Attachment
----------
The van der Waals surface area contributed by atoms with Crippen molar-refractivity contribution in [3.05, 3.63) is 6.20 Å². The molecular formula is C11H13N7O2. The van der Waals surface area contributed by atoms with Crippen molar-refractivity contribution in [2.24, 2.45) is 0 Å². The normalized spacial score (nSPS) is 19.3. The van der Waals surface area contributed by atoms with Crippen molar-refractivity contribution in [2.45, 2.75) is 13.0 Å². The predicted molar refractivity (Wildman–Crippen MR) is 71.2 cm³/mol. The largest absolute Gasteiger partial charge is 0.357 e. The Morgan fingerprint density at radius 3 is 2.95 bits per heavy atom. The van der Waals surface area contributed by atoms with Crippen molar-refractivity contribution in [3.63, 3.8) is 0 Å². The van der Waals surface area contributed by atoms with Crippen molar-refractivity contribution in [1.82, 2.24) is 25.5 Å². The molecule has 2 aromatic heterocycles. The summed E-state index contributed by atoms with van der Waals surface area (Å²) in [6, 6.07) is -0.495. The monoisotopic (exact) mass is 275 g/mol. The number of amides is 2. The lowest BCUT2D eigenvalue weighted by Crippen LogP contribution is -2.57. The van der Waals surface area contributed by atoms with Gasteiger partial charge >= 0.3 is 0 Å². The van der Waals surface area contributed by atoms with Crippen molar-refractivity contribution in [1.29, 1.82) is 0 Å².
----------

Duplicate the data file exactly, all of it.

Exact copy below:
The van der Waals surface area contributed by atoms with Crippen molar-refractivity contribution in [3.05, 3.63) is 6.20 Å². The molecular formula is C11H13N7O2. The van der Waals surface area contributed by atoms with Crippen molar-refractivity contribution in [2.24, 2.45) is 0 Å². The normalized spacial score (nSPS) is 19.3. The van der Waals surface area contributed by atoms with Crippen molar-refractivity contribution in [2.45, 2.75) is 13.0 Å². The predicted molar refractivity (Wildman–Crippen MR) is 71.2 cm³/mol. The largest absolute Gasteiger partial charge is 0.357 e. The Morgan fingerprint density at radius 3 is 2.95 bits per heavy atom. The van der Waals surface area contributed by atoms with Crippen molar-refractivity contribution in [3.63, 3.8) is 0 Å². The van der Waals surface area contributed by atoms with Crippen molar-refractivity contribution in [1.82, 2.24) is 25.5 Å². The molecule has 2 aromatic heterocycles. The summed E-state index contributed by atoms with van der Waals surface area (Å²) in [6, 6.07) is -0.495. The monoisotopic (exact) mass is 275 g/mol. The number of amides is 2. The lowest BCUT2D eigenvalue weighted by Crippen LogP contribution is -2.57. The van der Waals surface area contributed by atoms with Gasteiger partial charge >= 0.3 is 0 Å². The van der Waals surface area contributed by atoms with Crippen molar-refractivity contribution in [1.29, 1.82) is 0 Å².